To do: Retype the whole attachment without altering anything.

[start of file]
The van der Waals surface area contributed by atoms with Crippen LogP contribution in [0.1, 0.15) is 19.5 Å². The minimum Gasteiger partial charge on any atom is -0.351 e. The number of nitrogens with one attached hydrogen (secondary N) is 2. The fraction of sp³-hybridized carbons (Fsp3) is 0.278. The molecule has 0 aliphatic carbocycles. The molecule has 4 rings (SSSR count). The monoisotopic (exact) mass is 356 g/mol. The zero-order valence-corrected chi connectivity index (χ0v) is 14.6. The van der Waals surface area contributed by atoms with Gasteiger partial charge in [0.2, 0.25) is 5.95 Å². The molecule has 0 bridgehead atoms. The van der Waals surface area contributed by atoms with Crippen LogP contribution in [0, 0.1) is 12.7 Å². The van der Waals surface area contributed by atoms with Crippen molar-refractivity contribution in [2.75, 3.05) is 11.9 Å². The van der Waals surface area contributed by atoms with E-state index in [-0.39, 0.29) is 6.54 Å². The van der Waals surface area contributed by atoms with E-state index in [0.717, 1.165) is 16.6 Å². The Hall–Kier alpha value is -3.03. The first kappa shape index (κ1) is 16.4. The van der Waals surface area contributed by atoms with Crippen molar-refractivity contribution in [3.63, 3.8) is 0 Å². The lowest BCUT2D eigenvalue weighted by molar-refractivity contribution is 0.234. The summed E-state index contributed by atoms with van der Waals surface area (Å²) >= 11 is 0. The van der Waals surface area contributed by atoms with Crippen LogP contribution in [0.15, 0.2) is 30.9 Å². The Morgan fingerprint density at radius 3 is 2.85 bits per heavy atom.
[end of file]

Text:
The van der Waals surface area contributed by atoms with Crippen LogP contribution in [0.1, 0.15) is 19.5 Å². The minimum Gasteiger partial charge on any atom is -0.351 e. The number of nitrogens with one attached hydrogen (secondary N) is 2. The fraction of sp³-hybridized carbons (Fsp3) is 0.278. The molecule has 0 aliphatic carbocycles. The molecule has 4 rings (SSSR count). The monoisotopic (exact) mass is 356 g/mol. The zero-order valence-corrected chi connectivity index (χ0v) is 14.6. The van der Waals surface area contributed by atoms with Gasteiger partial charge in [0.2, 0.25) is 5.95 Å². The molecule has 0 bridgehead atoms. The van der Waals surface area contributed by atoms with Crippen LogP contribution in [0, 0.1) is 12.7 Å². The van der Waals surface area contributed by atoms with Crippen molar-refractivity contribution in [2.75, 3.05) is 11.9 Å². The van der Waals surface area contributed by atoms with E-state index in [-0.39, 0.29) is 6.54 Å². The van der Waals surface area contributed by atoms with E-state index in [0.717, 1.165) is 16.6 Å². The Hall–Kier alpha value is -3.03. The first kappa shape index (κ1) is 16.4. The van der Waals surface area contributed by atoms with Crippen molar-refractivity contribution in [3.63, 3.8) is 0 Å². The lowest BCUT2D eigenvalue weighted by molar-refractivity contribution is 0.234. The summed E-state index contributed by atoms with van der Waals surface area (Å²) >= 11 is 0. The van der Waals surface area contributed by atoms with Crippen LogP contribution in [0.15, 0.2) is 30.9 Å². The Morgan fingerprint density at radius 3 is 2.85 bits per heavy atom.